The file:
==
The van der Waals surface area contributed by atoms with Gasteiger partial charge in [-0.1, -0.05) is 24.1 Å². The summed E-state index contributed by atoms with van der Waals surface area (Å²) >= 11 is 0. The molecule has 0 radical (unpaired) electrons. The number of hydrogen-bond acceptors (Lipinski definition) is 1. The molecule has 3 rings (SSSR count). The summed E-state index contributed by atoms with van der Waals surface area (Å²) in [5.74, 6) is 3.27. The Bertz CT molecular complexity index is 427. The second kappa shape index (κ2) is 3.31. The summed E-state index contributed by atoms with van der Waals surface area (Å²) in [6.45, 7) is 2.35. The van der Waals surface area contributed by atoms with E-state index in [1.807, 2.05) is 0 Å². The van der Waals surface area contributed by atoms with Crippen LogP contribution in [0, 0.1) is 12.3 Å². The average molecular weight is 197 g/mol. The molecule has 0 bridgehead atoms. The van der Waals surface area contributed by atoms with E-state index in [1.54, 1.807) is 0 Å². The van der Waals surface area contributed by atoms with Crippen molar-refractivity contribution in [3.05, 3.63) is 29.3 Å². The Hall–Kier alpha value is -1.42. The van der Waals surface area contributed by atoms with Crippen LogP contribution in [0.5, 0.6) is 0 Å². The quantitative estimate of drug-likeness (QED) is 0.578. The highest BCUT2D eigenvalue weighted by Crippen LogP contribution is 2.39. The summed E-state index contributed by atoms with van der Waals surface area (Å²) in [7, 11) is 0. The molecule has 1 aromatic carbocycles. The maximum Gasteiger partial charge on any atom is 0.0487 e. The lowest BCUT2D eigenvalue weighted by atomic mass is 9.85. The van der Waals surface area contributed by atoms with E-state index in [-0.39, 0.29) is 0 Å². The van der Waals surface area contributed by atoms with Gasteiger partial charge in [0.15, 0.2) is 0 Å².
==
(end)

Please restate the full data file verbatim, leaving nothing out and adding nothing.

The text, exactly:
The van der Waals surface area contributed by atoms with Gasteiger partial charge in [-0.1, -0.05) is 24.1 Å². The summed E-state index contributed by atoms with van der Waals surface area (Å²) >= 11 is 0. The molecule has 0 radical (unpaired) electrons. The number of hydrogen-bond acceptors (Lipinski definition) is 1. The molecule has 3 rings (SSSR count). The summed E-state index contributed by atoms with van der Waals surface area (Å²) in [5.74, 6) is 3.27. The Bertz CT molecular complexity index is 427. The second kappa shape index (κ2) is 3.31. The summed E-state index contributed by atoms with van der Waals surface area (Å²) in [6.45, 7) is 2.35. The van der Waals surface area contributed by atoms with E-state index in [1.807, 2.05) is 0 Å². The van der Waals surface area contributed by atoms with Crippen LogP contribution in [0, 0.1) is 12.3 Å². The average molecular weight is 197 g/mol. The molecule has 0 bridgehead atoms. The van der Waals surface area contributed by atoms with E-state index in [1.54, 1.807) is 0 Å². The van der Waals surface area contributed by atoms with Crippen molar-refractivity contribution in [3.05, 3.63) is 29.3 Å². The Hall–Kier alpha value is -1.42. The van der Waals surface area contributed by atoms with Crippen LogP contribution in [0.5, 0.6) is 0 Å². The quantitative estimate of drug-likeness (QED) is 0.578. The highest BCUT2D eigenvalue weighted by Crippen LogP contribution is 2.39. The summed E-state index contributed by atoms with van der Waals surface area (Å²) in [7, 11) is 0. The molecule has 1 aromatic carbocycles. The maximum Gasteiger partial charge on any atom is 0.0487 e. The lowest BCUT2D eigenvalue weighted by atomic mass is 9.85. The van der Waals surface area contributed by atoms with E-state index in [-0.39, 0.29) is 0 Å². The van der Waals surface area contributed by atoms with Gasteiger partial charge in [0.15, 0.2) is 0 Å².